It might be time to say goodbye to coffee pods, hotel toiletries and throwaway water bottles in the European Union. The EU executive has introduced a set of proposals to curb Europe’s large mountains of plastic waste and reduce greenhouse gas emissions. All packaging items will have to be recyclable, and many other items compostable.
The plan seeks to reduce packaging waste by 15% by 2040 per member state per capita, compared to 2018 levels. This would lead to an overall waste reduction in the EU of about 37% compared to business as usual, and it will happen through reuse and recycling, the EU said, encouraging individuals, businesses, and the government to change habits.
The EU had already approved a law in 2019 to ban the most common single-use plastic, such as stirrers, straws, and plastic cutlery, but officials now want to take it further.
The details of the plan
The average European citizen generates about 180 kilograms of packaging waste, which could grow by 19% by 2030 without further action, the EU estimated.
“After tackling single use plastics, we now take the next step on our way to a future without pollution,” Frans Timmermans, European Commission Executive Vice-President, said in a statement. “Our proposals reduce packaging waste, promote reuse and refill, increase use of recycled plastics, and make it easier to recycle packaging.”
Some packaging would face a complete ban, such as single-use packaging for small pieces of fruits and vegetables and mini-shampoo bottles. Restaurants won’t be able to use throwaway cups and plates for consumers dining in. By 2040, those offering takeaways would have to serve 40% of their meals in reusable or refillable packaging.
The plan also hopes to end confusion about recycling, proposing harmonized labels to make it clear to consumers which bin to use. Products claiming to be biobased, biodegradable, and compostable will also have to meet minimum standards. This would allow consumers to tell how long it takes an item to biodegrade, for example.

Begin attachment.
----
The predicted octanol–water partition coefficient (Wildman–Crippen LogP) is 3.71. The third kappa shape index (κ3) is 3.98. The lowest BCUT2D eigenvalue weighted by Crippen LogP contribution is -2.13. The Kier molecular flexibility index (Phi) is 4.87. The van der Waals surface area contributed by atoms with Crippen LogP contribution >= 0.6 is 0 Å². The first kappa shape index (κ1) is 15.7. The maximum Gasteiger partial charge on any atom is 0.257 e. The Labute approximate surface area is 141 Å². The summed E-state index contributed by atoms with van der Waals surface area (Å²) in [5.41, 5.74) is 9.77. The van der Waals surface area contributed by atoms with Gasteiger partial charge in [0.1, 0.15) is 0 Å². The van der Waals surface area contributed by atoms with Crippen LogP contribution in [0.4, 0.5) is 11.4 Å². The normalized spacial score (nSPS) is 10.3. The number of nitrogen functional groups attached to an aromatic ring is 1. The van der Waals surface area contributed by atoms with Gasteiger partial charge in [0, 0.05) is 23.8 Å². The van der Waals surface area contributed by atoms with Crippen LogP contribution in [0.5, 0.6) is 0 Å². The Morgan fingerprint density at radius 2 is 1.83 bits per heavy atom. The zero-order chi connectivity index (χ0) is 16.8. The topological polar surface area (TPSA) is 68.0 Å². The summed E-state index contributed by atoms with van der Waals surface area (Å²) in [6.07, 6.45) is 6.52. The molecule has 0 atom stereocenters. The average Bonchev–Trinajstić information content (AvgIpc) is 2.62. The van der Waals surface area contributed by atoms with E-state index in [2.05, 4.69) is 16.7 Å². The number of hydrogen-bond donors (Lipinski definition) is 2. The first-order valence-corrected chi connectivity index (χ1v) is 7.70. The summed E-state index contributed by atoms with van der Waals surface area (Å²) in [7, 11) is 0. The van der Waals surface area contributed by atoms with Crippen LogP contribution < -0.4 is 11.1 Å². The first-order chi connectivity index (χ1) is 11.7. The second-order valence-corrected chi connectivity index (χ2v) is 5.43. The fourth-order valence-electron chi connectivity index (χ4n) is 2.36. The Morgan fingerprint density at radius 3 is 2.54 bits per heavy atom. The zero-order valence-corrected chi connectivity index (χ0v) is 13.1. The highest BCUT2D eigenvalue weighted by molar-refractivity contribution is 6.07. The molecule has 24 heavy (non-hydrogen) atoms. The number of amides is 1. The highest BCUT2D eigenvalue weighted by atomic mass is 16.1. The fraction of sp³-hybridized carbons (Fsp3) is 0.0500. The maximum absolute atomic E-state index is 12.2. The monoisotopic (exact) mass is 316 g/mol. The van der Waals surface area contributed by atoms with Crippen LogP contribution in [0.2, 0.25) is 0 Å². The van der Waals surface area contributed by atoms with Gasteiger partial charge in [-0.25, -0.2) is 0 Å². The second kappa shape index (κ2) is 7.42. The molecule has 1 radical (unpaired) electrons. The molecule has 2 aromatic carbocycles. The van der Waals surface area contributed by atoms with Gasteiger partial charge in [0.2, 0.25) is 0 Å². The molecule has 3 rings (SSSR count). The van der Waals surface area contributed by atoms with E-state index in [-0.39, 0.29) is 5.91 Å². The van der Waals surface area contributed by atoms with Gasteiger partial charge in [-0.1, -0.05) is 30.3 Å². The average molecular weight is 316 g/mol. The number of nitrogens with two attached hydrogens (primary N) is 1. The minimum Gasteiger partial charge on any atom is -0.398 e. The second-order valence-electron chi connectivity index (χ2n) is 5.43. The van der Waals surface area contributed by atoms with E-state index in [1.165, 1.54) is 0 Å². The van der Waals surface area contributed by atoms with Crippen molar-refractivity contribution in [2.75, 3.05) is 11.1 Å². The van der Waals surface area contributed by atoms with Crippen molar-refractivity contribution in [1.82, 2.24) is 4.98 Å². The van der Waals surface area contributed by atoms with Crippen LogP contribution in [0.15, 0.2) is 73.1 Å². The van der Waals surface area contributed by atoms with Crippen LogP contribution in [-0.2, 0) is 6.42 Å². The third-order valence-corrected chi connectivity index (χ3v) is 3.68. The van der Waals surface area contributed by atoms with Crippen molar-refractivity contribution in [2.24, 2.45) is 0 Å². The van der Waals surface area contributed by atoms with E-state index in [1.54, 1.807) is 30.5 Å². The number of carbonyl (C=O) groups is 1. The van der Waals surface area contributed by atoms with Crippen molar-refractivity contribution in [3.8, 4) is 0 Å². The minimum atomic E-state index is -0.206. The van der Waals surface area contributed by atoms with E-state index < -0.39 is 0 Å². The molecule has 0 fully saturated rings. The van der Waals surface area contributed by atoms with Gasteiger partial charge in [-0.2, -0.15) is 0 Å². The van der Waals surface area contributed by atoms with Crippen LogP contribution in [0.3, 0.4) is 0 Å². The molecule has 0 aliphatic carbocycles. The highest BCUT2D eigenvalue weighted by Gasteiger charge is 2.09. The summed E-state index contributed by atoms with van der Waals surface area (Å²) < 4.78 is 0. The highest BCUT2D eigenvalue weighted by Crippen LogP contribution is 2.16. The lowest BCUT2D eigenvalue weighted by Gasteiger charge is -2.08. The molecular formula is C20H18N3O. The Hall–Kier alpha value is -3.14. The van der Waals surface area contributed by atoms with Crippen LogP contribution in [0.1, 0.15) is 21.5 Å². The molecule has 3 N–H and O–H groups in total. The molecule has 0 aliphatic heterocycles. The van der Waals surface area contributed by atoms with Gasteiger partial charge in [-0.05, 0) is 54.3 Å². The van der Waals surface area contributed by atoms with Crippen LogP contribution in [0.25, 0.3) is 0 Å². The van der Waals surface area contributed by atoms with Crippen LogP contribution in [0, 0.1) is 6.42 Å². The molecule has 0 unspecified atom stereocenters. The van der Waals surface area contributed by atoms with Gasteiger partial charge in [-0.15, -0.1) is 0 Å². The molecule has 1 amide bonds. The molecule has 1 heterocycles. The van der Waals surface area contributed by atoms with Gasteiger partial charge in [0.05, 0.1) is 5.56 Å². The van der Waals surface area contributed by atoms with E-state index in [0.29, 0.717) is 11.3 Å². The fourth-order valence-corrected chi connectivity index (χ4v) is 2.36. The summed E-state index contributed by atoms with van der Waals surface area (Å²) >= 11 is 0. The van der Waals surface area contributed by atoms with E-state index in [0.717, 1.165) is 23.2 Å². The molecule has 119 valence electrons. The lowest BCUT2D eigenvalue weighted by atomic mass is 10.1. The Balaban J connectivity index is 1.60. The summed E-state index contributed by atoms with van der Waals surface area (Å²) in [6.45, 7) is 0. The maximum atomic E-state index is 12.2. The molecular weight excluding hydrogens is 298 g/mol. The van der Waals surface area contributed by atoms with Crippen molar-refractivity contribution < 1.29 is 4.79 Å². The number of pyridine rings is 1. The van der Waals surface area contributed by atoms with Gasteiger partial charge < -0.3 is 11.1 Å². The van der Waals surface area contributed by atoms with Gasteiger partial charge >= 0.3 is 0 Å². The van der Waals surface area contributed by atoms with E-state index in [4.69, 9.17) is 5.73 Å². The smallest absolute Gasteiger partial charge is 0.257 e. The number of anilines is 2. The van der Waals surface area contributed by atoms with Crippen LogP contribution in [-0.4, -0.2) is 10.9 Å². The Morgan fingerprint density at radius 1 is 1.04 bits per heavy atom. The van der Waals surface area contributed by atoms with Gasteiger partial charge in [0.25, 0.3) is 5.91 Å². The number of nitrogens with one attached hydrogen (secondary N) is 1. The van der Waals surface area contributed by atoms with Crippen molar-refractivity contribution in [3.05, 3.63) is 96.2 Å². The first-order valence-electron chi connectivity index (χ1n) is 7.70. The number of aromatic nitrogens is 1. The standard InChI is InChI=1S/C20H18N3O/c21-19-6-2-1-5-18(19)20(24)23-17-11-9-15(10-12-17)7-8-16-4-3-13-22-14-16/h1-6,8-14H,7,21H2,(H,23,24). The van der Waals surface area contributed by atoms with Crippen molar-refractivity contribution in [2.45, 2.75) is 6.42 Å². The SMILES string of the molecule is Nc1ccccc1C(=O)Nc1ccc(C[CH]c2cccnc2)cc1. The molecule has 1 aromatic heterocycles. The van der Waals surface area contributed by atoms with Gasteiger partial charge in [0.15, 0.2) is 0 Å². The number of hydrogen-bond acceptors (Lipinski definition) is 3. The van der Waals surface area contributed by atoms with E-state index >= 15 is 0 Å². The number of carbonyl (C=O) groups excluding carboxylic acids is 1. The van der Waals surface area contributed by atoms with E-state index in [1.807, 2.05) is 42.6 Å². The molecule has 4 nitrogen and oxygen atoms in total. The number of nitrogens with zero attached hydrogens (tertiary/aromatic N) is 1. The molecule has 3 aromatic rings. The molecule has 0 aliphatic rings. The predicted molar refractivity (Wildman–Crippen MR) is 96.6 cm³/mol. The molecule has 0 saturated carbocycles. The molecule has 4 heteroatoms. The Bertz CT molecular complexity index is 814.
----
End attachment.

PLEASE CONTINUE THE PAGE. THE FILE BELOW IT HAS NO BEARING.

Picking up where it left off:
In addition to reducing plastic pollution, it’s expected that this move will also reduce greenhouse gas emissions.
By 2030, the proposed measures would reduce greenhouse gas emissions from packaging down to 43 million tons compared to 66 million if the legislation isn’t changed – the size of Croatia’s annual emissions. Water use would also drop 1.1 million cubic meters and the cost of environmental damage would be reduced by $6.3 billion.
While single-use packaging industries will have to invest in a transition, the EU estimates that the overall economic and job creation impact is positive. Increasing reuse alone would create over 600,000 jobs by 2030. The measures are also expected to save each European almost $100 per year if companies translate savings to consumers.
“We propose crucial steps to make sustainable packaging the norm in the EU. We will create the right conditions for the circular economy principles – reduce, reuse, recycle – to work,” Virginijus Sinkevičius, EU’s Commissioner for Environment, said in a statement. “More sustainable packaging and bioplastics are about new business opportunities”
Now that the plan has been published by the EU Commission, it will be up to European legislators (the European Parliament and the Council) to formally approve it. This usually takes one to two years. There has already been some pushback by some countries and industries against strict reuse requirements, so negotiations will likely be tense.